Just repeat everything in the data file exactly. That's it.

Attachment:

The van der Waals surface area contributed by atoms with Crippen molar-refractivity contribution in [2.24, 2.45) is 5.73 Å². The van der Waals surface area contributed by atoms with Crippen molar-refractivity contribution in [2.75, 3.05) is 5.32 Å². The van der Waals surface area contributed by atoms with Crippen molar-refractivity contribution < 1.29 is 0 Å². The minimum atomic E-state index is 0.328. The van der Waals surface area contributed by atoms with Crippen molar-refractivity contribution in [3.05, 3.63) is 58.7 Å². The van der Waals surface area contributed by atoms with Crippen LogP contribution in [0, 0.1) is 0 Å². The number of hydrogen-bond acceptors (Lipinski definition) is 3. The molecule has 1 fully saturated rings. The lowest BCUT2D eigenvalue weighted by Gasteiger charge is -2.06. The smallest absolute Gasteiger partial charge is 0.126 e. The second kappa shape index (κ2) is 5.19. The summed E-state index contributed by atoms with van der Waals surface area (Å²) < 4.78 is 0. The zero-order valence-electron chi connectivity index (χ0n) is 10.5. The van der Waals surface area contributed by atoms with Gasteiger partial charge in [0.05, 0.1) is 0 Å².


The van der Waals surface area contributed by atoms with Crippen molar-refractivity contribution in [2.24, 2.45) is 5.73 Å². The van der Waals surface area contributed by atoms with Crippen molar-refractivity contribution in [2.75, 3.05) is 5.32 Å². The van der Waals surface area contributed by atoms with Crippen molar-refractivity contribution < 1.29 is 0 Å². The minimum atomic E-state index is 0.328. The van der Waals surface area contributed by atoms with Crippen molar-refractivity contribution in [3.05, 3.63) is 58.7 Å². The van der Waals surface area contributed by atoms with Crippen LogP contribution in [0, 0.1) is 0 Å². The number of hydrogen-bond acceptors (Lipinski definition) is 3. The molecule has 1 fully saturated rings. The lowest BCUT2D eigenvalue weighted by Gasteiger charge is -2.06. The smallest absolute Gasteiger partial charge is 0.126 e. The second kappa shape index (κ2) is 5.19. The summed E-state index contributed by atoms with van der Waals surface area (Å²) < 4.78 is 0. The zero-order valence-electron chi connectivity index (χ0n) is 10.5. The van der Waals surface area contributed by atoms with Gasteiger partial charge in [0.05, 0.1) is 0 Å².